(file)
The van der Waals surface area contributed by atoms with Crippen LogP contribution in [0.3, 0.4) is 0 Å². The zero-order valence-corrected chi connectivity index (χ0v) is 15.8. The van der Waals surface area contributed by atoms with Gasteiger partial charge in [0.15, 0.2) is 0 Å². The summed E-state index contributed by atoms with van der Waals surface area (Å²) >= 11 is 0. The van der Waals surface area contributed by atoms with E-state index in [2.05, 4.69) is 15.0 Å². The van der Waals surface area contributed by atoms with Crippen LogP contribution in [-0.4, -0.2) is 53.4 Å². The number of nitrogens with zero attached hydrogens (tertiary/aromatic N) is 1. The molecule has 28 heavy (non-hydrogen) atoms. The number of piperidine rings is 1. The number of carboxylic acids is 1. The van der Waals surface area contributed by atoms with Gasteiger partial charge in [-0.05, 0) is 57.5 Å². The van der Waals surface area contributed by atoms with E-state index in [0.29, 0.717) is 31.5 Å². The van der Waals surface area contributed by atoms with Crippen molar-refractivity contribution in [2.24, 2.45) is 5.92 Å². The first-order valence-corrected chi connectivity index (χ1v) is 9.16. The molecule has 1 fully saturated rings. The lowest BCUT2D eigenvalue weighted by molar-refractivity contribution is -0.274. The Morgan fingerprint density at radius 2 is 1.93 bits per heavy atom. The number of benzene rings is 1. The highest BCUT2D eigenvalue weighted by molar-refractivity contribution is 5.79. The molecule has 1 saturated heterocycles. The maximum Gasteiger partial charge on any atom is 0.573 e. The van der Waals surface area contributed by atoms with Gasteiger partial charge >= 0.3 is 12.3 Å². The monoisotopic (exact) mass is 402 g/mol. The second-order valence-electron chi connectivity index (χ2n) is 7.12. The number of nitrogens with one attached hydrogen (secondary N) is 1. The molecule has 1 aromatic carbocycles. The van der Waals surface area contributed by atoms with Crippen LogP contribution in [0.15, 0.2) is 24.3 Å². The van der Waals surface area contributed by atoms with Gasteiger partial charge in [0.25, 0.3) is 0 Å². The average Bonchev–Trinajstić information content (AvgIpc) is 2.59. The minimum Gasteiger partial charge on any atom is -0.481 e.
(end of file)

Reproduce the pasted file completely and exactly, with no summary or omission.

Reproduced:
The van der Waals surface area contributed by atoms with Crippen LogP contribution in [0.3, 0.4) is 0 Å². The zero-order valence-corrected chi connectivity index (χ0v) is 15.8. The van der Waals surface area contributed by atoms with Gasteiger partial charge in [0.15, 0.2) is 0 Å². The summed E-state index contributed by atoms with van der Waals surface area (Å²) >= 11 is 0. The van der Waals surface area contributed by atoms with E-state index in [2.05, 4.69) is 15.0 Å². The van der Waals surface area contributed by atoms with Crippen LogP contribution in [-0.4, -0.2) is 53.4 Å². The number of nitrogens with zero attached hydrogens (tertiary/aromatic N) is 1. The molecule has 28 heavy (non-hydrogen) atoms. The number of piperidine rings is 1. The number of carboxylic acids is 1. The van der Waals surface area contributed by atoms with Gasteiger partial charge in [-0.05, 0) is 57.5 Å². The van der Waals surface area contributed by atoms with E-state index in [0.29, 0.717) is 31.5 Å². The van der Waals surface area contributed by atoms with Crippen molar-refractivity contribution in [2.24, 2.45) is 5.92 Å². The first-order valence-corrected chi connectivity index (χ1v) is 9.16. The molecule has 1 fully saturated rings. The lowest BCUT2D eigenvalue weighted by molar-refractivity contribution is -0.274. The Morgan fingerprint density at radius 2 is 1.93 bits per heavy atom. The number of benzene rings is 1. The highest BCUT2D eigenvalue weighted by molar-refractivity contribution is 5.79. The molecule has 1 saturated heterocycles. The maximum Gasteiger partial charge on any atom is 0.573 e. The van der Waals surface area contributed by atoms with Gasteiger partial charge >= 0.3 is 12.3 Å². The monoisotopic (exact) mass is 402 g/mol. The second-order valence-electron chi connectivity index (χ2n) is 7.12. The number of nitrogens with one attached hydrogen (secondary N) is 1. The molecule has 1 aromatic carbocycles. The van der Waals surface area contributed by atoms with Crippen LogP contribution in [0.15, 0.2) is 24.3 Å². The van der Waals surface area contributed by atoms with Gasteiger partial charge in [0.25, 0.3) is 0 Å². The average Bonchev–Trinajstić information content (AvgIpc) is 2.59. The minimum Gasteiger partial charge on any atom is -0.481 e.